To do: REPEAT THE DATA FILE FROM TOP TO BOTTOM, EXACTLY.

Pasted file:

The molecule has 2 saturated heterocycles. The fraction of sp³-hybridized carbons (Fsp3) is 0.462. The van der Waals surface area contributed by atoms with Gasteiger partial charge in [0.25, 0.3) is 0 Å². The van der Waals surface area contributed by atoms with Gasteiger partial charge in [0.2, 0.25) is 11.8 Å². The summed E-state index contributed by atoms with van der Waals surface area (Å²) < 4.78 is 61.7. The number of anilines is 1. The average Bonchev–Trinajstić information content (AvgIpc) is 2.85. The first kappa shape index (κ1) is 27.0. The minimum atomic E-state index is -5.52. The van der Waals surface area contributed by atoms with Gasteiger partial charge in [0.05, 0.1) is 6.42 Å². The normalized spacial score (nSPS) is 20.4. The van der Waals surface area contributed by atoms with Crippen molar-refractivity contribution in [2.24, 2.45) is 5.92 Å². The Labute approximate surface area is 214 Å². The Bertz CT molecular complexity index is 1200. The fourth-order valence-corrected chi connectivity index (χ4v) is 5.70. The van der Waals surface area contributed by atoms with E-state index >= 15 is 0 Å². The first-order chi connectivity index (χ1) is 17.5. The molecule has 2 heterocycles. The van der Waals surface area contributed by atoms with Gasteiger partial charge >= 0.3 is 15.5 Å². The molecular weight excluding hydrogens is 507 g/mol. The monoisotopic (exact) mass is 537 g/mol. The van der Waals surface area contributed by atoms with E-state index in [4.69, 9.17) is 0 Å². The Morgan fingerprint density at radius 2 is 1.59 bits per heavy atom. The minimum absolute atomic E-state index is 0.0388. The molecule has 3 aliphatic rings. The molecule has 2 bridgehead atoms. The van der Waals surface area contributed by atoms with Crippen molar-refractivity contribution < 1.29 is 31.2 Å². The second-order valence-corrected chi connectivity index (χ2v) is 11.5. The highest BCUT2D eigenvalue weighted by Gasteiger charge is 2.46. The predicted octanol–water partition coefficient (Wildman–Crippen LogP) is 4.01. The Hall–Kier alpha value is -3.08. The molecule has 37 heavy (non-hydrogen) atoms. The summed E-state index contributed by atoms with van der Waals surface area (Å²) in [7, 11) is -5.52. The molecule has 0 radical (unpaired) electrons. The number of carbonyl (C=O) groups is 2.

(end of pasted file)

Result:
The molecule has 2 saturated heterocycles. The fraction of sp³-hybridized carbons (Fsp3) is 0.462. The van der Waals surface area contributed by atoms with Gasteiger partial charge in [0.25, 0.3) is 0 Å². The van der Waals surface area contributed by atoms with Gasteiger partial charge in [0.2, 0.25) is 11.8 Å². The summed E-state index contributed by atoms with van der Waals surface area (Å²) < 4.78 is 61.7. The number of anilines is 1. The average Bonchev–Trinajstić information content (AvgIpc) is 2.85. The first kappa shape index (κ1) is 27.0. The minimum atomic E-state index is -5.52. The van der Waals surface area contributed by atoms with Gasteiger partial charge in [0.05, 0.1) is 6.42 Å². The normalized spacial score (nSPS) is 20.4. The van der Waals surface area contributed by atoms with Crippen molar-refractivity contribution in [2.24, 2.45) is 5.92 Å². The Labute approximate surface area is 214 Å². The Bertz CT molecular complexity index is 1200. The fourth-order valence-corrected chi connectivity index (χ4v) is 5.70. The van der Waals surface area contributed by atoms with E-state index >= 15 is 0 Å². The first-order chi connectivity index (χ1) is 17.5. The molecule has 2 heterocycles. The van der Waals surface area contributed by atoms with Gasteiger partial charge >= 0.3 is 15.5 Å². The molecular weight excluding hydrogens is 507 g/mol. The monoisotopic (exact) mass is 537 g/mol. The van der Waals surface area contributed by atoms with E-state index in [4.69, 9.17) is 0 Å². The Morgan fingerprint density at radius 2 is 1.59 bits per heavy atom. The minimum absolute atomic E-state index is 0.0388. The molecule has 3 aliphatic rings. The molecule has 2 bridgehead atoms. The van der Waals surface area contributed by atoms with Crippen molar-refractivity contribution < 1.29 is 31.2 Å². The second-order valence-corrected chi connectivity index (χ2v) is 11.5. The highest BCUT2D eigenvalue weighted by Gasteiger charge is 2.46. The predicted octanol–water partition coefficient (Wildman–Crippen LogP) is 4.01. The Hall–Kier alpha value is -3.08. The molecule has 37 heavy (non-hydrogen) atoms. The summed E-state index contributed by atoms with van der Waals surface area (Å²) in [7, 11) is -5.52. The molecule has 0 radical (unpaired) electrons. The number of carbonyl (C=O) groups is 2.